Researchers reviewed all the studies that have individually told you great things about chocolate and reached conclusions previous studies could not individually reach.
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At the risk of turning every week into alternating series of Valentine’s Days and Halloween nights, researchers have recently concluded that people may be benefitting from cognitive boosts within just hours of consuming cocoa flavanols. In other words, chocolate may yield a greater benefit for cognitive function than initially believed.
Researchers reached their conclusion and, in the process, also observed that one’s intake of said cocoa flavanols, if long-term and regular, may very well serve to safeguard against declining cognitive ability. These flavanols are organic compounds that occur in nature and are extracted from a myriad of different plants. They are found most frequently in cocoa tree beans. They also contain antioxidants, which can mitigate the consequences that oxidative stress causes when it damages cells.
Studies are now looking at flavanols and concluding that they measurably enhance the functions of blood vessels and, in turn, this can also lower blood pressure, which is something many people need on a regular basis as instructed by their physicians for a variety of ailments, chief among them heart and cardiovascular disease.
Flavanols, to be clear, are not a new discovery. They’ve been studied and observed repeatedly in the past, which is why scientists continue to research them. Every so often, new benefits emerge about which no one was aware. The boon to cognitive function, especially within this considerably short timeframe, was discussed in a recent review published in the academic journal, Frontiers in Nutrition. The research itself was handled by a team from the University of L’Aquila in Italy, led by Valentina Socci.
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The studies of the past have linked the intake of cocoa flavanols to cognition improvements before, typically citing dark chocolate in particular as the optimal source for the aforementioned health benefits. This new research that Socci and her team conducted, though, goes deeper into the how and the why of cocoa flavanols’ relation to cognitive benefits. They wanted to accrue more information and data about this correlation, so they conducted a very comprehensive review of preexisting studies that involved cocoa flavanols and improvements to cognition.
This eventually led Socci and her team to look more closely at the timeframe in which cognitive function might actually manifest these benefits in response to the consumption of cocoa flavanols, and they found significant benefits attributable to flavanols in lieu of the small quantity of randomized controlled trials that have actually focused on the short-term effects of cocoa flavanols apropos of cognition.
Some of the most significant evidence that the team was able to recover in their research was that of a correlation between cocoa flavanols’ effects and specifically one’s functional memory, much of which is comprised of short-term memory. In a particular study that they reviewed, for example, there were documented improvements in working memory for young adults participating in the study merely two hours after their consumption of cocoa flavanols to the tune of about 773 milligrams.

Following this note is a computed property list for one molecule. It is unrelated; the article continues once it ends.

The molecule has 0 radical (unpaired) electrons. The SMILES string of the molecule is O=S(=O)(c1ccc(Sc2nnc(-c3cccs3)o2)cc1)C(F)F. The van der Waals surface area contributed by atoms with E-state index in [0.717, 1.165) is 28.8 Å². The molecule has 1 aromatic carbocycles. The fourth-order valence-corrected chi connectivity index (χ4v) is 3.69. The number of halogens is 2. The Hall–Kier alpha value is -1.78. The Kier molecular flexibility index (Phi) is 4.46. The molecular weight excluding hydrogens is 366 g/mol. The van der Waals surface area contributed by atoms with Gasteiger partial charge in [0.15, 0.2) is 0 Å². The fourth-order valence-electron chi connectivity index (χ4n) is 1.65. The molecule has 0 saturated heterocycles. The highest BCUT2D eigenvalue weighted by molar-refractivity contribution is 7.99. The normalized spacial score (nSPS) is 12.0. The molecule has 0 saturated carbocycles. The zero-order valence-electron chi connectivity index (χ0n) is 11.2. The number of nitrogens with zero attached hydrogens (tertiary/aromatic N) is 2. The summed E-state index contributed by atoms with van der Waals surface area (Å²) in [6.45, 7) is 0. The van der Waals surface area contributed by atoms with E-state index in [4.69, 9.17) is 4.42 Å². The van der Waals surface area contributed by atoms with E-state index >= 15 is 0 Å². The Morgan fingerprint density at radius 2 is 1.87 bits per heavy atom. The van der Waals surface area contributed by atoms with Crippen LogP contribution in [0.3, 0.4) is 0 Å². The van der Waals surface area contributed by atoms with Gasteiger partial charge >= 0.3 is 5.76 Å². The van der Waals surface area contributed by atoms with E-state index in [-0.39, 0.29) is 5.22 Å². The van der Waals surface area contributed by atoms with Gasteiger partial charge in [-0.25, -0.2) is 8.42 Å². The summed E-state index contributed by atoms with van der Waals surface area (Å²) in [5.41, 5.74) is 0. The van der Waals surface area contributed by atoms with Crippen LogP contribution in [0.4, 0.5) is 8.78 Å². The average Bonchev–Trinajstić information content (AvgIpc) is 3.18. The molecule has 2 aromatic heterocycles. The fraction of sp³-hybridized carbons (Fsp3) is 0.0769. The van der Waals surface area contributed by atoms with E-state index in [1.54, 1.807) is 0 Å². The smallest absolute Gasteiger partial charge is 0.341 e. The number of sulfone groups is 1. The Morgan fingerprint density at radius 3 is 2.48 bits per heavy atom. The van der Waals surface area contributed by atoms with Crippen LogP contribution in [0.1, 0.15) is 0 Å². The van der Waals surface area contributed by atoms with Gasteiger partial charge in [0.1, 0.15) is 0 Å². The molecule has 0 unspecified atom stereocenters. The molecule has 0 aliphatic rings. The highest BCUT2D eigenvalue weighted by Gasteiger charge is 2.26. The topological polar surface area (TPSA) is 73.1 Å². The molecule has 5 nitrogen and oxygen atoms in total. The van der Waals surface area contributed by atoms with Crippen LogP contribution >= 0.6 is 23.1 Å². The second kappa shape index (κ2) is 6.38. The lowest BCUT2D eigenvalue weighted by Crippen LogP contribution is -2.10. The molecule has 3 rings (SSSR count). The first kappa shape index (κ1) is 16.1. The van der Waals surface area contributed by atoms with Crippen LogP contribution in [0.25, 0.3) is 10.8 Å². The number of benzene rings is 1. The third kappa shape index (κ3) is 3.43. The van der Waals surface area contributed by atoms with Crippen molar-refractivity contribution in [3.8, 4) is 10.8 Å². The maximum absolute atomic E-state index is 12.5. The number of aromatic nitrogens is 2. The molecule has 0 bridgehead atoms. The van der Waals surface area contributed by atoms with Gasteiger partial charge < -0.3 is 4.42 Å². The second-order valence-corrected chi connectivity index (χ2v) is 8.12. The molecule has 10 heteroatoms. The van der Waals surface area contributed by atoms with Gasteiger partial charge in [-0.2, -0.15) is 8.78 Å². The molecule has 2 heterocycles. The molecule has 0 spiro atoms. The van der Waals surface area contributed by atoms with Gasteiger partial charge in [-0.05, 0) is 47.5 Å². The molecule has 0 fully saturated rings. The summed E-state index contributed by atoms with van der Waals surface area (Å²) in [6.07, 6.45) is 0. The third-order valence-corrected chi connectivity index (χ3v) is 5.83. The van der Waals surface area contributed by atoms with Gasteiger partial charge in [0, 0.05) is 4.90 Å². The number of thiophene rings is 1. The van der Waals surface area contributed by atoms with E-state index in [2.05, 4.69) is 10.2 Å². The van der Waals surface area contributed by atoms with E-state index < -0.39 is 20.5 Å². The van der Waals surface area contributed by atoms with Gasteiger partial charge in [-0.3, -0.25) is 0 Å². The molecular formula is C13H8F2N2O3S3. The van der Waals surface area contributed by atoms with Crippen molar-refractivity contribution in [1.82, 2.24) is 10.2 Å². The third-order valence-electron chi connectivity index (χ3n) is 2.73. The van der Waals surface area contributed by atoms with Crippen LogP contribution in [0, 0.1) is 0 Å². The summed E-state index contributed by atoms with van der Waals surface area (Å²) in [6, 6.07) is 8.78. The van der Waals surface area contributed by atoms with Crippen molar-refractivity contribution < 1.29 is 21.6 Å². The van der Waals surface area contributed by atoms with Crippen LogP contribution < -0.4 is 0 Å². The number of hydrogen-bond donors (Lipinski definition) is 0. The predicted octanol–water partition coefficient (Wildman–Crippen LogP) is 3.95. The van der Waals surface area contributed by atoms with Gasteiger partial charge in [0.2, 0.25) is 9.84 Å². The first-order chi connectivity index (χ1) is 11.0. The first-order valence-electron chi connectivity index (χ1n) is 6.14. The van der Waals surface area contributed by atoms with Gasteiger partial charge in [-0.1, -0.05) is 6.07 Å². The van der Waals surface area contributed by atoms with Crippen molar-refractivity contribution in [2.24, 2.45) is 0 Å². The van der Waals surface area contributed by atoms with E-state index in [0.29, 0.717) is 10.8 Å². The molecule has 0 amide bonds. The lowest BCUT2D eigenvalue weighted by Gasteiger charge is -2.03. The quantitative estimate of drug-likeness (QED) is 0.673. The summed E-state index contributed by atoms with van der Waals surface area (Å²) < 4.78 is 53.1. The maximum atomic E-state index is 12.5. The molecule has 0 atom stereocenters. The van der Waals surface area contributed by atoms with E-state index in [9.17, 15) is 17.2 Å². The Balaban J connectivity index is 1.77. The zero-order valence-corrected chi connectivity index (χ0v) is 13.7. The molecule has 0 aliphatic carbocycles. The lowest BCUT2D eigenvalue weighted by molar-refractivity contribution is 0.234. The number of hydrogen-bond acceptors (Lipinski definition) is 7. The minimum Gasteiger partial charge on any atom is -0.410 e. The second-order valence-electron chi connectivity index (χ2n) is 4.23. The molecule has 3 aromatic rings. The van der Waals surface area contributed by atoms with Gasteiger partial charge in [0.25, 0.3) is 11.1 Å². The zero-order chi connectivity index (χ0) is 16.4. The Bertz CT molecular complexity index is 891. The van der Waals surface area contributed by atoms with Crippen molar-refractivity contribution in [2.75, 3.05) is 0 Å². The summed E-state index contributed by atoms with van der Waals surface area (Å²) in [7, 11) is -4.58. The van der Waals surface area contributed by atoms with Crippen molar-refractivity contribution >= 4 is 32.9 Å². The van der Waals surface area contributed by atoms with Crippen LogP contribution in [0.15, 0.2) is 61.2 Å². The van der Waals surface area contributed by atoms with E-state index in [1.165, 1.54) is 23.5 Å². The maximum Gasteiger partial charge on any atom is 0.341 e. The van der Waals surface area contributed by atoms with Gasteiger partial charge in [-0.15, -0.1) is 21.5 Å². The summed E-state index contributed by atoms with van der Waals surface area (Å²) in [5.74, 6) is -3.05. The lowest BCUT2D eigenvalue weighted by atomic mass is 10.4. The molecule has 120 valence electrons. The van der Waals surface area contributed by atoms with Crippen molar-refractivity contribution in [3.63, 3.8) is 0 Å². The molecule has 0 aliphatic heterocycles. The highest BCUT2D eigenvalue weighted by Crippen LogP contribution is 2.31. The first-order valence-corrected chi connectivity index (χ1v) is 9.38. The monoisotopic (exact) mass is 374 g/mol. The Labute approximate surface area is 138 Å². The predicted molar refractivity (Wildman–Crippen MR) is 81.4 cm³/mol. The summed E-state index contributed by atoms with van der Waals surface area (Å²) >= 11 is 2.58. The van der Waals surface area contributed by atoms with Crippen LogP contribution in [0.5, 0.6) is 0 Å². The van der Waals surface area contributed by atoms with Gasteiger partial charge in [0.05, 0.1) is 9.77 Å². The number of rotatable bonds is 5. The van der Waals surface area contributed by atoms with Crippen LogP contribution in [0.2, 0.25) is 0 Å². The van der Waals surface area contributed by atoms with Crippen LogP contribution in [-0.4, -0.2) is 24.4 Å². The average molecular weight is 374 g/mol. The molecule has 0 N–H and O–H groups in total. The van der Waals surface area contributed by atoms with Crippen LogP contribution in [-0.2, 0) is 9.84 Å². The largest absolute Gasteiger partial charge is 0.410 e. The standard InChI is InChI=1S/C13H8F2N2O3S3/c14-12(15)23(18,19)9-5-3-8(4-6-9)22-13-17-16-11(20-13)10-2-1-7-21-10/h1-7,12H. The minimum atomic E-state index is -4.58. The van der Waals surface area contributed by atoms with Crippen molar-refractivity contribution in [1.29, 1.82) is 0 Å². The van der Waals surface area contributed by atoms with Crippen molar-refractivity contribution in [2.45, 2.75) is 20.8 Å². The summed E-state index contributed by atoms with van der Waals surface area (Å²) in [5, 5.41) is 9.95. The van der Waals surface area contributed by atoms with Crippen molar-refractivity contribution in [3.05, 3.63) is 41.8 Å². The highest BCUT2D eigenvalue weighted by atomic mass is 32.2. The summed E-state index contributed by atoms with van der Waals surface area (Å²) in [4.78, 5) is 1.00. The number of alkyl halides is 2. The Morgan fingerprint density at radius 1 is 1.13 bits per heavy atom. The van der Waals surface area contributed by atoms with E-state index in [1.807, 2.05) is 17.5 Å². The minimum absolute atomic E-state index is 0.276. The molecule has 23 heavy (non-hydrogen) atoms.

Socci’s team also looked at another study wherein it was concluded that cocoa flavanol consumption could stave off the negative effects sleep deprivation have on cognition. On the other hand, though, the authors of that particular study conceded that this and other similarly acute effects of the consumption of cocoa flavanols were only measurable in relation to certain types of cognitive assessments involved in the studies. The length of said assessments was also said to be a significant factor. Even so, though, the authors of that study observed a requirement for greater, cognitive tests for them to notice any measurable differences or benefits from the cocoa flavanol.
Most of the studies conducted on cocoa flavanol consumption effects on cognitive function as it pertains to long-term effects specifically, though, involved primarily elderly people, according to Socci’s team. They found that most studies relied primarily on elderly participants, and this fact led them down a road toward finding that cocoa flavanols improved processing speed, attention, working memory and verbal fluency for a minimum of five days and a maximum of three months.
Socci and her team also concluded that benefits from cocoa flavanol are strongest for elders with mild decline in cognitive function or working memory because such were the participants who showed the most positive results across the board in the related studies that Socci’s team reviewed.
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“This result suggests the potential of cocoa flavanols to protect cognition in vulnerable populations over time by improving cognitive performance,” according to co-authors Michele Ferrara and Valentina Socci. “If you look at the underlying mechanism, the cocoa flavanols have beneficial effects for cardiovascular health and can increase cerebral blood volume in the dentate gyrus of the hippocampus,” they add.
“This structure is particularly affected by aging and therefore the potential source of age-related memory decline in humans,” Socci and Ferrara say. The team writes, “Regular intake of cocoa and chocolate could indeed provide beneficial effects on cognitive functioning over time,” though they warn that the sugar and calories in chocolate are still a concern of a different sort altogether.